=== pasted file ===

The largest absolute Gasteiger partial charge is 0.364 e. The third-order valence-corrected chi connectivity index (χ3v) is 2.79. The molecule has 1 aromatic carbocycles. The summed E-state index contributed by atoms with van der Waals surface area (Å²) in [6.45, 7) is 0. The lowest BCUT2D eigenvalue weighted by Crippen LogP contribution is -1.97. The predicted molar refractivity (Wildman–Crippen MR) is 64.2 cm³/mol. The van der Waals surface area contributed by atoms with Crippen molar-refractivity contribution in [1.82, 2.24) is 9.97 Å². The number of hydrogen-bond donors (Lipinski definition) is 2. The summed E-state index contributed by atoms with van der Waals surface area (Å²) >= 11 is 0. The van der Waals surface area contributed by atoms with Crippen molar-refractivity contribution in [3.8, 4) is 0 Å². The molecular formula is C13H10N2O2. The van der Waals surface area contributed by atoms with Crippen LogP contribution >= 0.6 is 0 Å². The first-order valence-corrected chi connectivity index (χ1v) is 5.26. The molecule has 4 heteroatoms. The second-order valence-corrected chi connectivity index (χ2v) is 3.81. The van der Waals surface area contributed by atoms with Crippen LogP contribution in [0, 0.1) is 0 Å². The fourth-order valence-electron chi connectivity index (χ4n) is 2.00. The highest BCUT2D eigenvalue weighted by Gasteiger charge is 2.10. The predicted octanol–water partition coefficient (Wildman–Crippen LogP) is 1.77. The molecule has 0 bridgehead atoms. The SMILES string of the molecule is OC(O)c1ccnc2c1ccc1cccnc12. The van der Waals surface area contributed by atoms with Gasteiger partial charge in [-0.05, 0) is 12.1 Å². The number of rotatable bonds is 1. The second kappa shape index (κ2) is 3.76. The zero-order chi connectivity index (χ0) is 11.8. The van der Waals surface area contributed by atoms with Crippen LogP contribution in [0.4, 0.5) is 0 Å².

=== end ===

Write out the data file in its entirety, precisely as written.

The largest absolute Gasteiger partial charge is 0.364 e. The third-order valence-corrected chi connectivity index (χ3v) is 2.79. The molecule has 1 aromatic carbocycles. The summed E-state index contributed by atoms with van der Waals surface area (Å²) in [6.45, 7) is 0. The lowest BCUT2D eigenvalue weighted by Crippen LogP contribution is -1.97. The predicted molar refractivity (Wildman–Crippen MR) is 64.2 cm³/mol. The van der Waals surface area contributed by atoms with Crippen molar-refractivity contribution in [1.82, 2.24) is 9.97 Å². The number of hydrogen-bond donors (Lipinski definition) is 2. The summed E-state index contributed by atoms with van der Waals surface area (Å²) >= 11 is 0. The van der Waals surface area contributed by atoms with Crippen molar-refractivity contribution in [3.8, 4) is 0 Å². The molecular formula is C13H10N2O2. The van der Waals surface area contributed by atoms with Crippen LogP contribution >= 0.6 is 0 Å². The first-order valence-corrected chi connectivity index (χ1v) is 5.26. The molecule has 4 heteroatoms. The second-order valence-corrected chi connectivity index (χ2v) is 3.81. The van der Waals surface area contributed by atoms with Crippen LogP contribution in [0, 0.1) is 0 Å². The fourth-order valence-electron chi connectivity index (χ4n) is 2.00. The highest BCUT2D eigenvalue weighted by Gasteiger charge is 2.10. The predicted octanol–water partition coefficient (Wildman–Crippen LogP) is 1.77. The molecule has 0 bridgehead atoms. The SMILES string of the molecule is OC(O)c1ccnc2c1ccc1cccnc12. The van der Waals surface area contributed by atoms with Gasteiger partial charge in [-0.05, 0) is 12.1 Å². The number of rotatable bonds is 1. The second kappa shape index (κ2) is 3.76. The zero-order chi connectivity index (χ0) is 11.8. The van der Waals surface area contributed by atoms with Crippen LogP contribution in [0.4, 0.5) is 0 Å².